A common problem with sentences is not making all the parts match up. What is wrong with this sentence of Philip's, for example?
So therefore woman began to long for the urban or city way of living, if even for a short period so that they could deploy the art of socializing…
The mistake is that ‘woman’ should be followed by ‘she’ not ‘they’. ‘Woman’ is singular, whereas ‘they’ are plural. (He should also put a comma after period’, and change ‘even’ to ‘only’.) Similarly, in her fourth paragraph Hansa refers to ‘a high ranking women’. You have to make up your mind whether you are talking about one thing or lots of them.
Another kind of matching up is making the items in a list the same kind of word. Instead of writing ‘sociability, amusement and companions’ Hansa should say ‘companionship’. The first two words are abstract nouns, so the third word in the list should also be an abstract noun. Also, some words take partners: ‘not only.. but also’, for example, and ‘either.. or’. When Hansa writes in her conclusion ‘women...were neither mainly attracted to the towns’ she should add ‘nor escaping from the countryside’.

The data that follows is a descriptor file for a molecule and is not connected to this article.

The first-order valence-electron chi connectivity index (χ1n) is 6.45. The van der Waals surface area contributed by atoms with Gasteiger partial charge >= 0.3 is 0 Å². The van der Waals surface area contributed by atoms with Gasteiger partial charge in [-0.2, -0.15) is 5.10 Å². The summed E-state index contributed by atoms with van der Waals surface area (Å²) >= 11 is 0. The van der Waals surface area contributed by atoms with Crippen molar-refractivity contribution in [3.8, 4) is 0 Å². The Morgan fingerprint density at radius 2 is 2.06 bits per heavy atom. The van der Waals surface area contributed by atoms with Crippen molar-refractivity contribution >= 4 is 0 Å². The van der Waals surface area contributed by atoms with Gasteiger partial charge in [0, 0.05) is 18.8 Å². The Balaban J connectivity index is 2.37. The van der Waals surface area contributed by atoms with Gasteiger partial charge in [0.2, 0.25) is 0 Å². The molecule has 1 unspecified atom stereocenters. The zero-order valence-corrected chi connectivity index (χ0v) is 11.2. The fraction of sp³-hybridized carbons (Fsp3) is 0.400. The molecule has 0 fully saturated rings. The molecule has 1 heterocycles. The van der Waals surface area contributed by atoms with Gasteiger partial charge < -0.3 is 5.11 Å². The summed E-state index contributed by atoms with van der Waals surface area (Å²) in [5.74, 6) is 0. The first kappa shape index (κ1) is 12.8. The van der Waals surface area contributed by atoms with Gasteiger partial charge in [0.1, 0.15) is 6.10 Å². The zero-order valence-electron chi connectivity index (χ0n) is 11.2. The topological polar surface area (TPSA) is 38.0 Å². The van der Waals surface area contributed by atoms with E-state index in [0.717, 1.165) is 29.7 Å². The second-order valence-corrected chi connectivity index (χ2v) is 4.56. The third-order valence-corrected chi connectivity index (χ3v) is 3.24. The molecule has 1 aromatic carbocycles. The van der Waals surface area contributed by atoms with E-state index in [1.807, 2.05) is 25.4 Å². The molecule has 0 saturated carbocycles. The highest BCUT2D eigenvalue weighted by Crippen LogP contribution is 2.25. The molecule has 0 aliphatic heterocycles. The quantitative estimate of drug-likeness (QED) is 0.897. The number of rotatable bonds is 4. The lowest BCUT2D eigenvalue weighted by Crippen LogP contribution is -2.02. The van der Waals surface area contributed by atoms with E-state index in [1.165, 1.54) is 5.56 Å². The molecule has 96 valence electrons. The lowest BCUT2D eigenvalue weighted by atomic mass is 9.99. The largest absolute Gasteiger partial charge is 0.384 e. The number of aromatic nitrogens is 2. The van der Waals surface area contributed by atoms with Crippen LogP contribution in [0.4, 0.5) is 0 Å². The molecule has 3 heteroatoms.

Another common slip is to have tenses of verbs not matching. Look at this sentence of Philip's:
The women who lived a fairly comfortable style of life belonged to a class of society where the father or husband would be a land-owner.
‘Lived’ and ‘belonged’ are in the past tense. So Philip should use the past tense of the other verb in the sentence; ‘would have been’, rather than ‘would be’. (Incidentally, a ‘class of society’ is not a place so he shouldn't say ‘where’. He should have said ‘in which the father..’.)
The tense of a verb indicates the time the action takes place. For example, ‘I laugh’ is happening in the present. ‘I laughed’ is what happened in the past, and ‘I will laugh’ is set in the future. (There are of course other tenses too.) The main thing is to be consistent in using them. Decide whether you are discussing the past, present or future and then stay there, unless you have a good reason for making a change.
Some of these may seem small points. But I am not nit picking, nor being critical for the sake of it. Inconsistencies such as these get in the way. They slow your readers down and distract them from taking in the meaning of your sentences. Reading is hard enough, without having our attention diverted along the way.